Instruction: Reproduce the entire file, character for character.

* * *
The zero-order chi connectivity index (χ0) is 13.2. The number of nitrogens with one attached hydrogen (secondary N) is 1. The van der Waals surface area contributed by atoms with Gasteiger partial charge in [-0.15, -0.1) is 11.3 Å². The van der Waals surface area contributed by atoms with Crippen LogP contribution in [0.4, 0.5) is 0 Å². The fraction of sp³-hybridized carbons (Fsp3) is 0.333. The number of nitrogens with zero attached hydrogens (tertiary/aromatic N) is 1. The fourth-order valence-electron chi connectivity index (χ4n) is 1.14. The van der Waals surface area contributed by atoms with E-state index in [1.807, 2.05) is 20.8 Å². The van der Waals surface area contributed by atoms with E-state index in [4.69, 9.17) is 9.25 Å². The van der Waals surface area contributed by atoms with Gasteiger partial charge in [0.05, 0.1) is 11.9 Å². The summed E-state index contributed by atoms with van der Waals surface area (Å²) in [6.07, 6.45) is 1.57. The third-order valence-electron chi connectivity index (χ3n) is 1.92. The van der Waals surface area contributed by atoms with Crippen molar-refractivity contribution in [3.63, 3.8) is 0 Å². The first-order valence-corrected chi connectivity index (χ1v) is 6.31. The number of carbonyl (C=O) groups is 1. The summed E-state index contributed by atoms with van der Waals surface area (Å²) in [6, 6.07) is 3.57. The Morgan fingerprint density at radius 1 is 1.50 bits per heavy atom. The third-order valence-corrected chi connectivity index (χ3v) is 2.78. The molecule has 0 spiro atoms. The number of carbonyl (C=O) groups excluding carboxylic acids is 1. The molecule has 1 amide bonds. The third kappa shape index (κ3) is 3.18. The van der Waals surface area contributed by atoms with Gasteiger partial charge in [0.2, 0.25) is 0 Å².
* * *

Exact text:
The zero-order chi connectivity index (χ0) is 13.2. The number of nitrogens with one attached hydrogen (secondary N) is 1. The van der Waals surface area contributed by atoms with Gasteiger partial charge in [-0.15, -0.1) is 11.3 Å². The van der Waals surface area contributed by atoms with Crippen LogP contribution in [0.4, 0.5) is 0 Å². The fraction of sp³-hybridized carbons (Fsp3) is 0.333. The number of nitrogens with zero attached hydrogens (tertiary/aromatic N) is 1. The fourth-order valence-electron chi connectivity index (χ4n) is 1.14. The van der Waals surface area contributed by atoms with E-state index in [1.807, 2.05) is 20.8 Å². The van der Waals surface area contributed by atoms with E-state index in [4.69, 9.17) is 9.25 Å². The van der Waals surface area contributed by atoms with Gasteiger partial charge in [0.05, 0.1) is 11.9 Å². The summed E-state index contributed by atoms with van der Waals surface area (Å²) in [6.07, 6.45) is 1.57. The third-order valence-electron chi connectivity index (χ3n) is 1.92. The van der Waals surface area contributed by atoms with Crippen molar-refractivity contribution in [3.63, 3.8) is 0 Å². The first-order valence-corrected chi connectivity index (χ1v) is 6.31. The number of carbonyl (C=O) groups is 1. The summed E-state index contributed by atoms with van der Waals surface area (Å²) in [6, 6.07) is 3.57. The Morgan fingerprint density at radius 1 is 1.50 bits per heavy atom. The third-order valence-corrected chi connectivity index (χ3v) is 2.78. The molecule has 0 spiro atoms. The number of carbonyl (C=O) groups excluding carboxylic acids is 1. The molecule has 1 amide bonds. The third kappa shape index (κ3) is 3.18. The van der Waals surface area contributed by atoms with Gasteiger partial charge in [0.2, 0.25) is 0 Å².